Anti-scalping law could be in the works after Coldplay ticket outcry


KUALA LUMPUR: Several provisions of the law will be studied to prevent scalping, says Communications and Digital Minister Fahmi Fadzil.

He said it will be an inter-agency effort, with investigations first being conducted on scalpers selling Coldplay concert tickets.

The findings will then be used to see what amendments are needed to the legal framework to prevent further occurrences, he added.

ALSO READ: Ministries to hold meeting to resolve Coldplay tickets issue, says Salahuddin

“There are currently no anti-scalping laws.

“In countries like the United States and Australia, there are (agencies) to handle... scalping incidents there.

“We will study their initiatives as well,” he said at a joint press conference with the Domestic Trade and Cost of Living Ministry at Parliament on Tuesday (May 23).

He added that a meeting with Coldplay concert organiser Live Nation Malaysia on Monday (May 22) found that etickets for the concert have yet to be released.

ALSO READ: File complaint if fraud suspected in Coldplay ticket sales, says ministry

“If anyone has bought tickets from online sellers, with tickets also sent, lodge a report with the Domestic Trade and Cost of Living Ministry,” he said.

Fahmi said the organisers stated that 71,000 tickets were put up for sale, with 26,000 buyers successfully making transactions.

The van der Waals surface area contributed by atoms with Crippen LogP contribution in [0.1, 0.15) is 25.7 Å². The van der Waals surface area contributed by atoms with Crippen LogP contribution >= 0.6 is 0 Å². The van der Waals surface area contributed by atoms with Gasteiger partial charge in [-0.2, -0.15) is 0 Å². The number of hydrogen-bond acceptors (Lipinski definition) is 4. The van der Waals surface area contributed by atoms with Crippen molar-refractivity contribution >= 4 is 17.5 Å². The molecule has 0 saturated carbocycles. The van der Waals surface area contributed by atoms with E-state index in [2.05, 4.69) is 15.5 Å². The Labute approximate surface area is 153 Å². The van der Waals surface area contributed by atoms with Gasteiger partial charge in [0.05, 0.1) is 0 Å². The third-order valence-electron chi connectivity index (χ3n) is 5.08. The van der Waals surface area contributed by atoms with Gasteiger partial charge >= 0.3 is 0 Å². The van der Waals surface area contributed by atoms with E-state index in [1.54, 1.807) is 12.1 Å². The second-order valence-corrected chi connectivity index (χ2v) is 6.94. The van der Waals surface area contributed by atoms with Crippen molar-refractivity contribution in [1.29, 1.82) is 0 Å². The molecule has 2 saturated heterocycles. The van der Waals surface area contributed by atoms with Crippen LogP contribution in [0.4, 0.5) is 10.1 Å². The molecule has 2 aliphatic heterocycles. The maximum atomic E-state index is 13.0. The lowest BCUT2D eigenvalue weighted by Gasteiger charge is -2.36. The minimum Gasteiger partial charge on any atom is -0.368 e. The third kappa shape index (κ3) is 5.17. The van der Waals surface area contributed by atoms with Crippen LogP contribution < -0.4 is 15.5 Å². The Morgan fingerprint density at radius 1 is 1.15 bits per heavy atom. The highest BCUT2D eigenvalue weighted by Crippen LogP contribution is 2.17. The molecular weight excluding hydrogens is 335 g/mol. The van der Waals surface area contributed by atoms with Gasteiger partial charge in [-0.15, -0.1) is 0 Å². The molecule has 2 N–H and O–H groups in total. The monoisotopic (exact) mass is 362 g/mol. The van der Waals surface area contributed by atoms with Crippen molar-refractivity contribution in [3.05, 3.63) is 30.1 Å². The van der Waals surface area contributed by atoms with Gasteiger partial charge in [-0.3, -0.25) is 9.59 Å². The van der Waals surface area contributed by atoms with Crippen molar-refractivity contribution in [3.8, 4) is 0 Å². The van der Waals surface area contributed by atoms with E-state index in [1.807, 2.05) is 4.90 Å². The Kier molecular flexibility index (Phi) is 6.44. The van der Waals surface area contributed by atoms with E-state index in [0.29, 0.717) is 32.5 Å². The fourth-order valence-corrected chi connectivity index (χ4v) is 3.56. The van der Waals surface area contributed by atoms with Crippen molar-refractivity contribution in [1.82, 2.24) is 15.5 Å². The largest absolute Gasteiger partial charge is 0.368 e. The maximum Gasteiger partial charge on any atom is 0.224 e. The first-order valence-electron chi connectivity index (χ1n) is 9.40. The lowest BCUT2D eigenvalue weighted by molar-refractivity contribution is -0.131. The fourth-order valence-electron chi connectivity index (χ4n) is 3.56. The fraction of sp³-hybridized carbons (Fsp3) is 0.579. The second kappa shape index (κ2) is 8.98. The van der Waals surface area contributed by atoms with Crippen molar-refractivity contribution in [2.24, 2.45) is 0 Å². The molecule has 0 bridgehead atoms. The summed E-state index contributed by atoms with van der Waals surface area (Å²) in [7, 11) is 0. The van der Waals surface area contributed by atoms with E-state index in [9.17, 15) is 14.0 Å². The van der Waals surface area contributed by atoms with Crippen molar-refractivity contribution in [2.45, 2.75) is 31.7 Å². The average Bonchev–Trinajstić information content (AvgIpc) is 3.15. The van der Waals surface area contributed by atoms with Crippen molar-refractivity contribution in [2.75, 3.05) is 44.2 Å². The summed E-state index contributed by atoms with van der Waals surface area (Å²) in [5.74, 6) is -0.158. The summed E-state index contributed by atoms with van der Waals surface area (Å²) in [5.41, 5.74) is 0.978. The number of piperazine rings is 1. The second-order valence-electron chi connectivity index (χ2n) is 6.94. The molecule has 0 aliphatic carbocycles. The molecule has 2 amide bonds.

However, he added, the organisers could not pinpoint which buyers were bots and which ones were actual people.

Both ministries and the concert organiser will work together to identify the scalpers, he said.

Domestic Trade and Cost of Living Minister Datuk Seri Salahuddin Ayub said the ministry had already received 28 reports on scalpers reselling Coldplay tickets.

“The reports, however, are general (claims) that the tickets are being sold online and not lodged by victims themselves.

ALSO READ: Obey the terms or lose your Coldplay tickets, promoter warns

“Enforcement authorities will also be working with the concert organiser to identify accounts believed to be scalpers,” he said, adding that the matter will be investigated under the Consumer Protection Act 1999.

With all tickets for the concert sold out, scalpers are having a field day, with one offering tickets as high as RM43,000 each on an online marketplace.

The post later said the ticket was "locked" at RM55,200, but it has since been deleted.

The popular British band will be performing at the Bukit Jalil National Stadium in Kuala Lumpur on Nov 22 as part of its "Music Of The Spheres World Tour".

It is Coldplay's first concert in Malaysia.

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